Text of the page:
Paris Agreement historic
Pretoria - President Jacob Zuma has congratulated the delegation representing South Africa at the 21st Conference of Parties (COP21) to the United Nations Framework Convention on Climate Change (UNFCCC) in France following the adoption of the new Paris Agreement on climate change.
Late on Saturday evening, the UNFCCC adopted the historic agreement to address greenhouse gas emissions for the post-2020 period, while increasing countries’ ability to adapt to the adverse impacts of climate change during the next session.
Parties pledged to curb emissions, strengthen resilience and take common climate action, following two weeks of tireless negotiations.
The Paris Agreement and the outcomes of COP21 cover all the crucial areas identified as essential for a landmark conclusion: mitigation – reducing emissions fast enough to achieve the temperature goal; a transparency system and global stock-take – accounting for climate action; adaptation – strengthening ability of countries to deal with climate impacts; loss and damage – strengthening ability to recover from climate impacts; and support – including finance, for nations to build clean, resilient futures.
“This would not have been possible if South Africa had not delivered the outcomes it did as President of COP17/CMP7, held in Durban in 2011. The success in Paris is the culmination of the watershed Durban Climate Change Conference in 2011 where Parties to the Convention agreed to the mandate for the Paris Agreement.
“We congratulate South Africans for this contribution to finding solutions to a global challenge. We also thank the United Nations for the opportunity provided to us to play this role,” said the President on Sunday.
The agreement was also reached as South Africa chaired the Group of 77 plus China – a group of more than 130 developing countries representing more than 80 percent of the world’s population.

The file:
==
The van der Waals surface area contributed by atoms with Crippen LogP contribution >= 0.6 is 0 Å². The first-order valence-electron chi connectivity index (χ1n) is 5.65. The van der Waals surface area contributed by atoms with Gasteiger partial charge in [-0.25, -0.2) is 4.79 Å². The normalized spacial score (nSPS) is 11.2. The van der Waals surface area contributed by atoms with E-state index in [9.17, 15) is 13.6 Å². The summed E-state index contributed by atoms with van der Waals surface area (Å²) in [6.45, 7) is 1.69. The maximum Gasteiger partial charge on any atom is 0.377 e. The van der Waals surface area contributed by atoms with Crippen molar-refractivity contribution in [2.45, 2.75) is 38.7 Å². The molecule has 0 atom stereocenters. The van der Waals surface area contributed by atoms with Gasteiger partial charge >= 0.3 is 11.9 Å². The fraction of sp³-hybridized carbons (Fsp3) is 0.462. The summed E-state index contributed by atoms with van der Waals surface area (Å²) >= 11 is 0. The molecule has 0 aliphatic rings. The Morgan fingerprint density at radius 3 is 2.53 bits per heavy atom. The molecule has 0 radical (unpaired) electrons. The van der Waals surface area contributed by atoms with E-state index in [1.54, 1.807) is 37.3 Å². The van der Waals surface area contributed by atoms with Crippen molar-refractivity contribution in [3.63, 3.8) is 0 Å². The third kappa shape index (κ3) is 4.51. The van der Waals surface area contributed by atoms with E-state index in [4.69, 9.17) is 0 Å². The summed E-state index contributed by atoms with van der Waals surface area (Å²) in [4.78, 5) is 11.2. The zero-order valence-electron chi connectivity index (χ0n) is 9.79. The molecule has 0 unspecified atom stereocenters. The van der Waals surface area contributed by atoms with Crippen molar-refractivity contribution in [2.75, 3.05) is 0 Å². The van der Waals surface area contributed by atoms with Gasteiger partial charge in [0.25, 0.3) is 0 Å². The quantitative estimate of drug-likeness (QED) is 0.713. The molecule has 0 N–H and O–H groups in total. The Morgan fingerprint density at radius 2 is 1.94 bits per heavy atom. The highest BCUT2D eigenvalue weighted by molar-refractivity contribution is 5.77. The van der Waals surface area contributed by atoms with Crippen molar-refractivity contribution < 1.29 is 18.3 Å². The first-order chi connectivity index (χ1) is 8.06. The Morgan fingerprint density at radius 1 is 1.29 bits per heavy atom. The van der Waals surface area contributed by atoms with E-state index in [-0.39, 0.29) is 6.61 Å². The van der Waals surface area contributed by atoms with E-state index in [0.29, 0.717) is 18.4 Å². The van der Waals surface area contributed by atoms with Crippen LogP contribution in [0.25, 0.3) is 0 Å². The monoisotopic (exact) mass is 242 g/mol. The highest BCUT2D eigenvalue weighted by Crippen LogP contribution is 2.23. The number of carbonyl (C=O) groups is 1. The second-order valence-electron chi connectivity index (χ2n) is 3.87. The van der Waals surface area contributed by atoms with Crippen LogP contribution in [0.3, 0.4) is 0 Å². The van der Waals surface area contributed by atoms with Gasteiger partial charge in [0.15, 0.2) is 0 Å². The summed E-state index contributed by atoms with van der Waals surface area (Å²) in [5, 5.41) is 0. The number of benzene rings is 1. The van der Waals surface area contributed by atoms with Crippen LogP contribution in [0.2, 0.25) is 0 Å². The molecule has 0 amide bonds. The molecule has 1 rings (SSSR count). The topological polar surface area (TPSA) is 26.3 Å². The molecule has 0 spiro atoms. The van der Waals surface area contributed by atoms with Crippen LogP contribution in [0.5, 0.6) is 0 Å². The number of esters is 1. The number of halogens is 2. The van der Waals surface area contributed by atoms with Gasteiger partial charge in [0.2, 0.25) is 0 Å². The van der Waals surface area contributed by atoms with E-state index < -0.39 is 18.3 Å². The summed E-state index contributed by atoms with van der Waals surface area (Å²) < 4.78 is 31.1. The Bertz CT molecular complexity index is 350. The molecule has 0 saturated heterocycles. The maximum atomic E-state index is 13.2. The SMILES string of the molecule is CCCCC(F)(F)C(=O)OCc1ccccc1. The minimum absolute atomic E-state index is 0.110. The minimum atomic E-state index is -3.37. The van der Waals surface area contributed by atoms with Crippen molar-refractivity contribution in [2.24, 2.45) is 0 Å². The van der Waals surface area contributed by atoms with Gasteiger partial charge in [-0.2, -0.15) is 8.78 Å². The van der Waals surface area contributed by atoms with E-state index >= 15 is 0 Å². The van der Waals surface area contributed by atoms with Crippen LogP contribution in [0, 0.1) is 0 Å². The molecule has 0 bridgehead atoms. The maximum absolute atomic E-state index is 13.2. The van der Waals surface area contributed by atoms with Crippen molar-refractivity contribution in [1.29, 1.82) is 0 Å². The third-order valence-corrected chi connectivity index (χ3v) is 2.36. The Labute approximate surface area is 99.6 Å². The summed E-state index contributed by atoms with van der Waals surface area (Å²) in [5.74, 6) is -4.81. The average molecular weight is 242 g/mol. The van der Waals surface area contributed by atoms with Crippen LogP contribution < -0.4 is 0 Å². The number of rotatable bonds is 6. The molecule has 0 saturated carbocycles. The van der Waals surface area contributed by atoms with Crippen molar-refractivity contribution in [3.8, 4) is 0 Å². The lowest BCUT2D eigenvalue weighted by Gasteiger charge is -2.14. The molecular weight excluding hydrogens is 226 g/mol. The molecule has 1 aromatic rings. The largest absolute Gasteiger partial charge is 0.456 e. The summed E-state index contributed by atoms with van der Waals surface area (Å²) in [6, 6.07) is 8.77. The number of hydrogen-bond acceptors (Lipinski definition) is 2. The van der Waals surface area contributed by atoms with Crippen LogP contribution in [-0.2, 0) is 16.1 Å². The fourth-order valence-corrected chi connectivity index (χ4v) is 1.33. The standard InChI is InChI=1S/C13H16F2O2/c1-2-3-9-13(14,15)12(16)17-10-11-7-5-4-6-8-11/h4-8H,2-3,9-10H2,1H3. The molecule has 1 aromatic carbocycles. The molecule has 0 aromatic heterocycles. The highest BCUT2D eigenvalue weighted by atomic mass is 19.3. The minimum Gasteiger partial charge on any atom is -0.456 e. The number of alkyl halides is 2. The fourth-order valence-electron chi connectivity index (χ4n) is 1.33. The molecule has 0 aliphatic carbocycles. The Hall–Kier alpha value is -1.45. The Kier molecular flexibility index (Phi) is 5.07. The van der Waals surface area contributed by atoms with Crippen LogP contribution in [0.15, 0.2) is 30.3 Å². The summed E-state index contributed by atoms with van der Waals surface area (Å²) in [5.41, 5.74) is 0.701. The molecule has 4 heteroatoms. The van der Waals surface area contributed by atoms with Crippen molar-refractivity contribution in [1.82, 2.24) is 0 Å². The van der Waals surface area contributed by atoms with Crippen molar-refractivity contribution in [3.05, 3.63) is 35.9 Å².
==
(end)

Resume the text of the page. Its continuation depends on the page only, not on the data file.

The group is comprised of a diverse group of countries, but united by the goal to protect their vulnerable and poor.
“Under South Africa’s leadership, the Group of G77 plus China was more united than ever before in the history of the climate change negotiations and South Africa managed to rally this group of developing countries, which made a decisive difference in building the political will that was required to reach agreement on this important issue,” said President Zuma.
He added that climate change poses a grave threat to developing countries’ ability to ensure that their people are lifted out of poverty.
“It has therefore been a great honour for South Africa to play such a key role at both the beginning and at the end of the process through which the international community worked toward reaching this historic solution.
“The agreement presents a big step forward in committing all countries to act decisively against climate change. Through this agreement, hope has been restored for a safe and prosperous future, where climate change will be adequately addressed.”
The South African team was led by Minister of Environmental Affairs Edna Molewa, who was supported by Minister of Transport Dipuo Peters, Minister of Water and Sanitation Nomvula Mokonyane and Minister of Agriculture, Forestry and Fisheries Senzeni Zokwana, as well as Ambassador Nozipho Mxakatho Diseko from the Department of International Relations and Cooperation and other senior officials. – SAnews.gov.za